That's a good idea. In my own mind my region is a State and the city-tiles are Counties.

    For me they are parcels.

    I also consider city 'tiles' as something of a county or parish (or even prefecture - since my cities tend to remind me of Japan).    Parcel I think of as a tile.  But yeah, there are some ambiguities as Jeffry pointed out.

    Edit to fix dyslexic moment  ;)

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    15 hours ago, jeffryfisher said:

    I try to avoid using the words "city" and "tile"

    That's what I'm trying to avoid. But it's something other people are doing, hence my confusion. And now you add 'sector'. Whew !!!

     

    14 hours ago, RobertLM78 said:

    In my own mind my region is a State and the city-tiles are Counties.

    Oh right ! Tends to cloud the issue a little more. Why not 'Hamlet' for the S tile, 'Village' for the M one ? To me, the names for 'Region' and 'Cities' (S,M and L) are good enough. As long everyone observes it.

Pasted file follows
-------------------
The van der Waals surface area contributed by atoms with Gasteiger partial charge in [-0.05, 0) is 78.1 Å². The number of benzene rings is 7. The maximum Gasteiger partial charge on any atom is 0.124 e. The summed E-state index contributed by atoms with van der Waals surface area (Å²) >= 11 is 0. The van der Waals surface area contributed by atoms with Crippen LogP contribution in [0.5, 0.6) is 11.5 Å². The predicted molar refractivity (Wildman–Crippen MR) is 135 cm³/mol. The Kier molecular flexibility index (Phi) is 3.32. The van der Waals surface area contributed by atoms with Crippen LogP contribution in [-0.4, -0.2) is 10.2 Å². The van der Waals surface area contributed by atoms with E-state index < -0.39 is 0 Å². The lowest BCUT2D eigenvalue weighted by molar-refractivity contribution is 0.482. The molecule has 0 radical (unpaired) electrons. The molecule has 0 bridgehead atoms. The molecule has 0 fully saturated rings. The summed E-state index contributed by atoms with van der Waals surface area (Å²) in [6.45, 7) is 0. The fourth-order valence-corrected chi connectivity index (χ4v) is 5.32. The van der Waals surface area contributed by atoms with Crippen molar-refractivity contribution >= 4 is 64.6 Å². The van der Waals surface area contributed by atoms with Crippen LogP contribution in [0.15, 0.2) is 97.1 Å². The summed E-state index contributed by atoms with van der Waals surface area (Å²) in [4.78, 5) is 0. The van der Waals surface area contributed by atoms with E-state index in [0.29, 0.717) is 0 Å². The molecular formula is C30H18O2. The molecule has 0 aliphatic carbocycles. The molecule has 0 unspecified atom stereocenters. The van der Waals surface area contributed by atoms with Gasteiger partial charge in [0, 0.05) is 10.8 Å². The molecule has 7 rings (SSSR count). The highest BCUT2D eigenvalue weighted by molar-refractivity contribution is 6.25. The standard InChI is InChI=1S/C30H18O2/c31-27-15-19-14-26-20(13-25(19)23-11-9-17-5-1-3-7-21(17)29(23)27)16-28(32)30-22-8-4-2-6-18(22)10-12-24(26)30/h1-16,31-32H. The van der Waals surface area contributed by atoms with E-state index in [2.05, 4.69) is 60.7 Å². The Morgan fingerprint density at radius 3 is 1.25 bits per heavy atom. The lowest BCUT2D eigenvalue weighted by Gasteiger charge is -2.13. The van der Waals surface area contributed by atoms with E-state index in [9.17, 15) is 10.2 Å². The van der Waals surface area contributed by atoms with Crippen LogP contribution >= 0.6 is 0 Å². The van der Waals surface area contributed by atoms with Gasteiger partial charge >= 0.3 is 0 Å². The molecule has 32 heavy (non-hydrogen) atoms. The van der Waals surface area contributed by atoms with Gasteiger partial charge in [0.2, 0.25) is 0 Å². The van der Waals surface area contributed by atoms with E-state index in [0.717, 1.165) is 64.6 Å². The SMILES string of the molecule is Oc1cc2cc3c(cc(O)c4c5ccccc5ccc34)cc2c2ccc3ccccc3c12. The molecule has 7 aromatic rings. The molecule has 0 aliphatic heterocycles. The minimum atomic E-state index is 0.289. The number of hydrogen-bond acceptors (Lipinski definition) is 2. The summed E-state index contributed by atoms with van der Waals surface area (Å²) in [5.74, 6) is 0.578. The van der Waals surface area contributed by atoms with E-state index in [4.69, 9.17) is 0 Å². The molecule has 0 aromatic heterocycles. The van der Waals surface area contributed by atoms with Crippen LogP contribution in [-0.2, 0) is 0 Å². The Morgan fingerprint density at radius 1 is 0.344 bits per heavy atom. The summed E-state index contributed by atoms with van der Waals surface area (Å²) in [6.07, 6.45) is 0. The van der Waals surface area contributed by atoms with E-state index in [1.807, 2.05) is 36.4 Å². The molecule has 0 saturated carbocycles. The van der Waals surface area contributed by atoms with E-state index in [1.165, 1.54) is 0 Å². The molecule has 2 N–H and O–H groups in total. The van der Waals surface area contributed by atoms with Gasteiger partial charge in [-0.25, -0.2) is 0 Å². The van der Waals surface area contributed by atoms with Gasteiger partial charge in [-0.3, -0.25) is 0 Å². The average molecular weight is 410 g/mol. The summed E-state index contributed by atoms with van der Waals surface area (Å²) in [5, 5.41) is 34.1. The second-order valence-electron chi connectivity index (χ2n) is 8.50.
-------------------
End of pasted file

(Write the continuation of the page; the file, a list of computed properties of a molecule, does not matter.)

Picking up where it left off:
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  • @huzman and I just had a PM convo in which he made the following discovery when rendering from a grayscale image:

    68-img0469.jpg

    The question (ofc) was: What is causing the borders to do that?

     

    After some testing I believe it's caused by the specific shade of gray (545454 hex). He sent me the grayscale image and I tweaked it by adding +1 brightness using GIMP.

    69-img0472.jpg

    That changed the gray to 555555 hex.

     

    The new render looks like this:

    70-img0473.jpg

    And while it did not get rid of all the anomalies along the borders, it is much improved.

     

    Then I went back to the original grayscale and added +5 brightness which made it gray 575757 hex. Now they are all gone:

    71-img0474.jpg

     

    That does raise all the terrain just a wee bit, but I feel it's better than having those goofy gaps along the borders. *;)

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    I'm just checking to make sure you have no terrain mods installed while doing these tests.  I have found that terrain mods can impact the default elevation.